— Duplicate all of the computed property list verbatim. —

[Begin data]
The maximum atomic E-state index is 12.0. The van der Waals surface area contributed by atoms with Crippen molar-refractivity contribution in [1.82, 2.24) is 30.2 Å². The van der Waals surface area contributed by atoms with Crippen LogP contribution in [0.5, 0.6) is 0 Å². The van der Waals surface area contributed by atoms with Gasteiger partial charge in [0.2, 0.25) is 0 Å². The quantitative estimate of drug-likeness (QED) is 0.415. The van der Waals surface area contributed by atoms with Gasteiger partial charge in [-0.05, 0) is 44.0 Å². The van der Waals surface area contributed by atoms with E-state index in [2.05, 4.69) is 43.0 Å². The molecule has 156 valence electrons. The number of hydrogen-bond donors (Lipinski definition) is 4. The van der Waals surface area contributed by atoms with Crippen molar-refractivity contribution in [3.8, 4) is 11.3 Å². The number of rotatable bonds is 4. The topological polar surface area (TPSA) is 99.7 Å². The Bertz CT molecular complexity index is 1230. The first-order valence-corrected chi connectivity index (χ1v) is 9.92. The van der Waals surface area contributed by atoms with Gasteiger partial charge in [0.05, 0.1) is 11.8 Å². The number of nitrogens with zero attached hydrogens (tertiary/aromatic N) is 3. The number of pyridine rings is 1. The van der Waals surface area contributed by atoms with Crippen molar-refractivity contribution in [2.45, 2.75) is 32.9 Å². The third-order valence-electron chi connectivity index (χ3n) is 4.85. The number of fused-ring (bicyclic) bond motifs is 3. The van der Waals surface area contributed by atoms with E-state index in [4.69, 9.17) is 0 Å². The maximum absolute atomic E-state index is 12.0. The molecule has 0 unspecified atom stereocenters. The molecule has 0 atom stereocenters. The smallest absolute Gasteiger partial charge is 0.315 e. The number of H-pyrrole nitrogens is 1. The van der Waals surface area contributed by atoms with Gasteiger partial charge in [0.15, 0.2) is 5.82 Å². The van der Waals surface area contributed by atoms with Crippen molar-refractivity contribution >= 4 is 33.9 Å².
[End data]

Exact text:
The maximum atomic E-state index is 12.0. The van der Waals surface area contributed by atoms with Crippen molar-refractivity contribution in [1.82, 2.24) is 30.2 Å². The van der Waals surface area contributed by atoms with Crippen LogP contribution in [0.5, 0.6) is 0 Å². The van der Waals surface area contributed by atoms with Gasteiger partial charge in [0.2, 0.25) is 0 Å². The quantitative estimate of drug-likeness (QED) is 0.415. The van der Waals surface area contributed by atoms with Gasteiger partial charge in [-0.05, 0) is 44.0 Å². The van der Waals surface area contributed by atoms with E-state index in [2.05, 4.69) is 43.0 Å². The molecule has 156 valence electrons. The number of hydrogen-bond donors (Lipinski definition) is 4. The van der Waals surface area contributed by atoms with Crippen molar-refractivity contribution in [3.8, 4) is 11.3 Å². The number of rotatable bonds is 4. The topological polar surface area (TPSA) is 99.7 Å². The Bertz CT molecular complexity index is 1230. The first-order valence-corrected chi connectivity index (χ1v) is 9.92. The van der Waals surface area contributed by atoms with Gasteiger partial charge in [0.05, 0.1) is 11.8 Å². The number of nitrogens with zero attached hydrogens (tertiary/aromatic N) is 3. The number of pyridine rings is 1. The van der Waals surface area contributed by atoms with Crippen molar-refractivity contribution in [2.45, 2.75) is 32.9 Å². The third-order valence-electron chi connectivity index (χ3n) is 4.85. The number of fused-ring (bicyclic) bond motifs is 3. The van der Waals surface area contributed by atoms with E-state index in [4.69, 9.17) is 0 Å². The maximum absolute atomic E-state index is 12.0. The molecule has 0 unspecified atom stereocenters. The molecule has 0 atom stereocenters. The smallest absolute Gasteiger partial charge is 0.315 e. The number of H-pyrrole nitrogens is 1. The van der Waals surface area contributed by atoms with Gasteiger partial charge in [0.15, 0.2) is 5.82 Å². The van der Waals surface area contributed by atoms with Crippen molar-refractivity contribution >= 4 is 33.9 Å².